The syntactic calculus, as proposed by Lambek in 1961, is a logic
completely without structural rules: rules affecting multiplicity
(contraction, weakening) or structure (commutativity, associativity) of
the grammatical resources are not considered. Originally conceived with
linguistics in mind, Lambek’s calculus (both the ’61 and the
associative ’58 variant or its modern pregroup incarnation) have
found many models outside linguistics: as the logic for composition of
informational actions, for example, and in fields such as mathematical
morphology or quantum physics.
In terms of expressivity, Lambek’s calculi are strictly context-free.
The context-free limitation makes itself felt in situations
where syntactic and semantic composition seem to be out of sync:
long distance dependencies in syntax, or the dynamics of scoping
in semantics. Competing frameworks in the ‘mildly context-sensitive’
family (TAG, MG, MCFG, etc) handle such phenomena gracefully.
In the talk, I discuss the Lambek-Grishin calculus, a symmetric
generalization of the syntactic calculus allowing multiple conclusions.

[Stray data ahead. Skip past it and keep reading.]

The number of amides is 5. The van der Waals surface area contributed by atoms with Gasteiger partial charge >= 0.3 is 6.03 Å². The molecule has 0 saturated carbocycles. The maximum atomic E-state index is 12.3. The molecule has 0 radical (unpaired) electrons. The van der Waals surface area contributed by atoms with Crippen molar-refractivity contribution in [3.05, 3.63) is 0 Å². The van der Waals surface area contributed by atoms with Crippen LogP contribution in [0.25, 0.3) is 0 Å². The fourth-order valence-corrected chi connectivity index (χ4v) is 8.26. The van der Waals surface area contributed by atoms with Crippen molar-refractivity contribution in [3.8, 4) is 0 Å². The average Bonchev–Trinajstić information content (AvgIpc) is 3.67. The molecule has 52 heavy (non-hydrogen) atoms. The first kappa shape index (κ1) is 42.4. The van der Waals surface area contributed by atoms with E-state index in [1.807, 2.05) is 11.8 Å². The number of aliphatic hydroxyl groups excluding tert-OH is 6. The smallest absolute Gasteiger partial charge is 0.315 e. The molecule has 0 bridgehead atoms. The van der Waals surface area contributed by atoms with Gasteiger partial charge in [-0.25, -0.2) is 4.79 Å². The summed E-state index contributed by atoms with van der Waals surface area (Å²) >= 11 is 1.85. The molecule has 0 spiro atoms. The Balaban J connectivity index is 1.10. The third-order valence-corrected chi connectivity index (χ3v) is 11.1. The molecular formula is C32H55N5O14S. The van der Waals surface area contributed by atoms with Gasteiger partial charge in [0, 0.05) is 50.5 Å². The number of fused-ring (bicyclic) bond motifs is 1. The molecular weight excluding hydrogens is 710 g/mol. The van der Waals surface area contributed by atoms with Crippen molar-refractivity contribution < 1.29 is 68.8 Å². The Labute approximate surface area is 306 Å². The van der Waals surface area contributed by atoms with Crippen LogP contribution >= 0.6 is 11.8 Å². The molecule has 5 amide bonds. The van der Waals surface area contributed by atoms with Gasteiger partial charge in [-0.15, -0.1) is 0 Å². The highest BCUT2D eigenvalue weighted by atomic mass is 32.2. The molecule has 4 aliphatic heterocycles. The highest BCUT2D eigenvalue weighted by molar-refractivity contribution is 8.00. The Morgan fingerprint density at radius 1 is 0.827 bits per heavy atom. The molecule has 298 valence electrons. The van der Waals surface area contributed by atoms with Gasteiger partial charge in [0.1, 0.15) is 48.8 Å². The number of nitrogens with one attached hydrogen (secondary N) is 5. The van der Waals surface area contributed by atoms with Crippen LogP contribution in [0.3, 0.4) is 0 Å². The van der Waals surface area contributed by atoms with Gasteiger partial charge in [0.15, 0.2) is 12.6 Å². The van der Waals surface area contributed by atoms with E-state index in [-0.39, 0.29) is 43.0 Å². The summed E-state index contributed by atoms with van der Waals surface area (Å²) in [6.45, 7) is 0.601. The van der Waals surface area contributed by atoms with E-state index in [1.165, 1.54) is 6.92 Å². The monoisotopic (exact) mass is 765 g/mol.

I focus on two features that help resolve tensions at the syntax-semantics
-A continuation-passing-style interpretation, making contexts an
explicit part of the composition process. As a result of the richer
view on the mapping between syntax and semantics, the syntactic
source calculus itself can be kept very simple.
-Distributivity principles relating Lambek’s original type-forming
operations and their duals. These principles characterize syntactic
deformations under which interpretations are stable. They allow
a quite natural treatment of patterns beyond CF.
Moortgat 2009, Symmetric categorial grammar. J Philosophical Logic